Put an archer 500 feet from the bullseye, and she will give you an idea of how often she can nail it.
I know nothing about archery, but let’s say she delivers 75% of the time.
She’ll probably also be able to tell you how much closer she needs to get for 98%, or how much farther she can go before getting into coinflip territory, 50-50.
How did she develop this skill? Easy. There’s only one way: a lot of target practice.
Ask yourself if you can hit the bullseye 10 feet away, drill at it 100 times, then come back the next day and do it again. After a few weeks, maybe you’ll throw in some 20 or 50-foot shots. Continue for years.
Either this ritual will be rewarding, and you’ll stick with it, or it won’t be worthwhile and you’ll quit.
The activity doesn’t matter. It’s all about setting achievable goals then putting in the hours to reach them.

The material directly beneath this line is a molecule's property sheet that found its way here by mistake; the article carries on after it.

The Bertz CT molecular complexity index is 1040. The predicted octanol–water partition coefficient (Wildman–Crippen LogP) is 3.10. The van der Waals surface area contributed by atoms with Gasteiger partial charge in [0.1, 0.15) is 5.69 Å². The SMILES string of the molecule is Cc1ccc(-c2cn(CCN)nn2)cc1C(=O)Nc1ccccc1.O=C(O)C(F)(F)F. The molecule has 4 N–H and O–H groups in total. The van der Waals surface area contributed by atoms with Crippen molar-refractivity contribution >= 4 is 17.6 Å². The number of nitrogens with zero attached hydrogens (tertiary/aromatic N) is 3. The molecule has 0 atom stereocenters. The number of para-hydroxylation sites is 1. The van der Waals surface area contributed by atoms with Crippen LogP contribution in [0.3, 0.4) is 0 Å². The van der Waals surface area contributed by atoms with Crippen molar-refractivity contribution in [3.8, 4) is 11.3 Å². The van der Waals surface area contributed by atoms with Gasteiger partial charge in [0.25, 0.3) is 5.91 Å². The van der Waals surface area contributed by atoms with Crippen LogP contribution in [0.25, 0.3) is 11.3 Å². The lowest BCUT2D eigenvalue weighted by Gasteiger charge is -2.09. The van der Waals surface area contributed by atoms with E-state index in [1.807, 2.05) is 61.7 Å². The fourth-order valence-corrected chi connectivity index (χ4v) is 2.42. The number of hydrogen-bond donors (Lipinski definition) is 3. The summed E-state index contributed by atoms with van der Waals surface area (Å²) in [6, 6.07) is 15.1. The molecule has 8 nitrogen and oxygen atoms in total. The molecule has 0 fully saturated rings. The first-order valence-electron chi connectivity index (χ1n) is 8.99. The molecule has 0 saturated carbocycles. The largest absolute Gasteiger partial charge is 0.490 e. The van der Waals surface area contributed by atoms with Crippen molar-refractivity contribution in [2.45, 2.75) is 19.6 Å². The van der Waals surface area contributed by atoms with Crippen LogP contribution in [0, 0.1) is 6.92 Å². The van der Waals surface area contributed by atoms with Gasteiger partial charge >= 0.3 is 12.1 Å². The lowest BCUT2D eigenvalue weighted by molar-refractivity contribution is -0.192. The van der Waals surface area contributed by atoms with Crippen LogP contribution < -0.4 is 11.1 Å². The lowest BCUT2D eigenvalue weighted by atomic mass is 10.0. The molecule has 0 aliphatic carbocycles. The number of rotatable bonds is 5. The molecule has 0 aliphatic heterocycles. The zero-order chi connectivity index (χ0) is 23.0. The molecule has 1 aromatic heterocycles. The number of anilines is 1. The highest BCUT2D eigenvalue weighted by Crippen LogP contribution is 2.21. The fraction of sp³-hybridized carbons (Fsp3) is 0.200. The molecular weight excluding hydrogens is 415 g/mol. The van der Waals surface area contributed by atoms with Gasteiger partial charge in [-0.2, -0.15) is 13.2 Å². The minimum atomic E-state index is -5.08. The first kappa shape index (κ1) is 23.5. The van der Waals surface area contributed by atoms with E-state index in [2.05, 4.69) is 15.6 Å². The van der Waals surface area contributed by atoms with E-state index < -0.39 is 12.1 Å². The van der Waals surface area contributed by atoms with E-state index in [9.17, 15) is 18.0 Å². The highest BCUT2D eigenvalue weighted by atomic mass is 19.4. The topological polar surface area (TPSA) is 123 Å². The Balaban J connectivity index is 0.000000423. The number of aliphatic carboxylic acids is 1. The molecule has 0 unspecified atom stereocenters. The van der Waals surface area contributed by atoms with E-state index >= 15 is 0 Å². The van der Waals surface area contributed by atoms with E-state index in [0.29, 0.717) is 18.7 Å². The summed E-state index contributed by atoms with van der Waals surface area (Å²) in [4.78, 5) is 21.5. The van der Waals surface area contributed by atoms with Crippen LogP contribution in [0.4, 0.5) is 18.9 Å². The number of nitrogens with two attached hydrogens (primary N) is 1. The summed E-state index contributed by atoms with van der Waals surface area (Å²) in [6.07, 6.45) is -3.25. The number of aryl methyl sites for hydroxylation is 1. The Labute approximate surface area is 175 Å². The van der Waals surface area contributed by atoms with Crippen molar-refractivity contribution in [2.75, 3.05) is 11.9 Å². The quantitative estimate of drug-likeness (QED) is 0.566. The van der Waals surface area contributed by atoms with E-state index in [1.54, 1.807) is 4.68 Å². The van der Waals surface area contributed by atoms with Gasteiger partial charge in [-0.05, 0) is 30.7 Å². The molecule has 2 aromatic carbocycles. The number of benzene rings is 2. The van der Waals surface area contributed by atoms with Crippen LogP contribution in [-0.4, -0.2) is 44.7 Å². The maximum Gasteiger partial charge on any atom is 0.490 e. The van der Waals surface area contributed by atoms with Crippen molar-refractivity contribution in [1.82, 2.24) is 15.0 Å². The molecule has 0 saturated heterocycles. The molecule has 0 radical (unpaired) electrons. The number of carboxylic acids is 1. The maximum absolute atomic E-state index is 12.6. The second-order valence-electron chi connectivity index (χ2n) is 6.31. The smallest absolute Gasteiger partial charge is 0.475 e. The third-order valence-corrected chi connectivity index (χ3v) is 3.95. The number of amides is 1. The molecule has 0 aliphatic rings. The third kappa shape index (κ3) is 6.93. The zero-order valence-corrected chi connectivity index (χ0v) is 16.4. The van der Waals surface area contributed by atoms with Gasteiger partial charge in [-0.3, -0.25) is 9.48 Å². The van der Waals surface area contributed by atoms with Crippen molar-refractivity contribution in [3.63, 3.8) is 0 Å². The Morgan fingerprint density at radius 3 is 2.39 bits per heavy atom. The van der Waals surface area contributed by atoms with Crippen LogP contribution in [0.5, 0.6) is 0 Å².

I mentioned “this skill” earlier, and I should clarify what I’m talking about. Because correct practice develops two sub-skills…
Expertise at your activity of choice: dexterity, muscle memory, subject-specific knowledge, etc. The ability to execute with efficient excellence.
Good judgment: a thorough understanding of context as well as your own assets and limitations. The ability to plan accurately and make consistent, confident, high-quality decisions.
It’s easy to forget that you can’t have one without the other. You’re going to need both if you want to hit a lot of targets.